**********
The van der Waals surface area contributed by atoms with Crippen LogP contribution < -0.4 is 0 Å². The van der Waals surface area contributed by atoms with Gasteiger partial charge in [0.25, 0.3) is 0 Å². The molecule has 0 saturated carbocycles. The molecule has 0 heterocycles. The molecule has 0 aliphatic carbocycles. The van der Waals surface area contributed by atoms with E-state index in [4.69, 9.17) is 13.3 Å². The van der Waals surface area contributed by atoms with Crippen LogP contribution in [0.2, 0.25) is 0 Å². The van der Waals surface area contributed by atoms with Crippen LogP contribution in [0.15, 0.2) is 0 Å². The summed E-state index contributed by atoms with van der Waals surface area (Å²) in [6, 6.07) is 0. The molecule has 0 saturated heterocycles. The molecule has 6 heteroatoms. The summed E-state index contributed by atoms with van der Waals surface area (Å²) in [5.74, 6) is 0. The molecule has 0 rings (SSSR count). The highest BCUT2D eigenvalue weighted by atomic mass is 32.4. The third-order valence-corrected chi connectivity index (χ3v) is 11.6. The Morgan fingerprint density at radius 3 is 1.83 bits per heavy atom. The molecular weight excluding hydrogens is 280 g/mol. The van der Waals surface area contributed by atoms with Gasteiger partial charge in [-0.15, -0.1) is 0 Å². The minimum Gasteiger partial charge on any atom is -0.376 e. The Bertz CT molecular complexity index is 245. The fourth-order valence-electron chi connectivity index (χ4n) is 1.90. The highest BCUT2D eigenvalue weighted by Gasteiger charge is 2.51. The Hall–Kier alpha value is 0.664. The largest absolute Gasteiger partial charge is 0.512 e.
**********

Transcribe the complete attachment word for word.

The van der Waals surface area contributed by atoms with Crippen LogP contribution < -0.4 is 0 Å². The van der Waals surface area contributed by atoms with Gasteiger partial charge in [0.25, 0.3) is 0 Å². The molecule has 0 saturated carbocycles. The molecule has 0 heterocycles. The molecule has 0 aliphatic carbocycles. The van der Waals surface area contributed by atoms with E-state index in [4.69, 9.17) is 13.3 Å². The van der Waals surface area contributed by atoms with Crippen LogP contribution in [0.2, 0.25) is 0 Å². The van der Waals surface area contributed by atoms with Crippen LogP contribution in [0.15, 0.2) is 0 Å². The summed E-state index contributed by atoms with van der Waals surface area (Å²) in [6, 6.07) is 0. The molecule has 0 saturated heterocycles. The molecule has 6 heteroatoms. The summed E-state index contributed by atoms with van der Waals surface area (Å²) in [5.74, 6) is 0. The molecule has 0 rings (SSSR count). The highest BCUT2D eigenvalue weighted by atomic mass is 32.4. The third-order valence-corrected chi connectivity index (χ3v) is 11.6. The Morgan fingerprint density at radius 3 is 1.83 bits per heavy atom. The molecular weight excluding hydrogens is 280 g/mol. The van der Waals surface area contributed by atoms with Gasteiger partial charge in [-0.15, -0.1) is 0 Å². The minimum Gasteiger partial charge on any atom is -0.376 e. The Bertz CT molecular complexity index is 245. The fourth-order valence-electron chi connectivity index (χ4n) is 1.90. The highest BCUT2D eigenvalue weighted by Gasteiger charge is 2.51. The Hall–Kier alpha value is 0.664. The largest absolute Gasteiger partial charge is 0.512 e.